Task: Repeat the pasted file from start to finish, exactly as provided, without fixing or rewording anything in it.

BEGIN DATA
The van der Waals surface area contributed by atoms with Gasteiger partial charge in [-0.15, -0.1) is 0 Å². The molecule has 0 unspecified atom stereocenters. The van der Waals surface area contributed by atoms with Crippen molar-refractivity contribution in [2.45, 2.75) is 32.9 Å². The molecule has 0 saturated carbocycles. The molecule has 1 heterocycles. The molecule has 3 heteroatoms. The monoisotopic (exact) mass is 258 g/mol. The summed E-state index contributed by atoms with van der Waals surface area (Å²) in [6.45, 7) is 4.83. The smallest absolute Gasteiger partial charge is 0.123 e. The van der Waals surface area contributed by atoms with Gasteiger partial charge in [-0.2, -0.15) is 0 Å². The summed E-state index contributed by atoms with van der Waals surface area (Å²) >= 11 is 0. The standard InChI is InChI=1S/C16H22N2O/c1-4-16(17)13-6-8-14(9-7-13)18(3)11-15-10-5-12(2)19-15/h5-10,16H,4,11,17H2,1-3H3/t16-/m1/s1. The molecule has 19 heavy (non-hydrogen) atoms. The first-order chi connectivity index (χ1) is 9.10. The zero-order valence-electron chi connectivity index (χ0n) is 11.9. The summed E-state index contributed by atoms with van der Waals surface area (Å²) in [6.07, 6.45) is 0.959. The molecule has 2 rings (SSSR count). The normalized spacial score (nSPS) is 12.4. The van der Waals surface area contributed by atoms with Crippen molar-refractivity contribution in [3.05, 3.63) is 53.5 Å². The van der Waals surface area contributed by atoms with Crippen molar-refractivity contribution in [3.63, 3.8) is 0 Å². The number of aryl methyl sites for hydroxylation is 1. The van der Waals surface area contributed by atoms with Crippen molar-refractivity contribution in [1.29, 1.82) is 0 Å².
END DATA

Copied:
The van der Waals surface area contributed by atoms with Gasteiger partial charge in [-0.15, -0.1) is 0 Å². The molecule has 0 unspecified atom stereocenters. The van der Waals surface area contributed by atoms with Crippen molar-refractivity contribution in [2.45, 2.75) is 32.9 Å². The molecule has 0 saturated carbocycles. The molecule has 1 heterocycles. The molecule has 3 heteroatoms. The monoisotopic (exact) mass is 258 g/mol. The summed E-state index contributed by atoms with van der Waals surface area (Å²) in [6.45, 7) is 4.83. The smallest absolute Gasteiger partial charge is 0.123 e. The van der Waals surface area contributed by atoms with Gasteiger partial charge in [-0.2, -0.15) is 0 Å². The summed E-state index contributed by atoms with van der Waals surface area (Å²) >= 11 is 0. The standard InChI is InChI=1S/C16H22N2O/c1-4-16(17)13-6-8-14(9-7-13)18(3)11-15-10-5-12(2)19-15/h5-10,16H,4,11,17H2,1-3H3/t16-/m1/s1. The molecule has 19 heavy (non-hydrogen) atoms. The first-order chi connectivity index (χ1) is 9.10. The zero-order valence-electron chi connectivity index (χ0n) is 11.9. The summed E-state index contributed by atoms with van der Waals surface area (Å²) in [6.07, 6.45) is 0.959. The molecule has 2 rings (SSSR count). The normalized spacial score (nSPS) is 12.4. The van der Waals surface area contributed by atoms with Crippen molar-refractivity contribution in [3.05, 3.63) is 53.5 Å². The van der Waals surface area contributed by atoms with Crippen molar-refractivity contribution in [3.63, 3.8) is 0 Å². The number of aryl methyl sites for hydroxylation is 1. The van der Waals surface area contributed by atoms with Crippen molar-refractivity contribution in [1.29, 1.82) is 0 Å².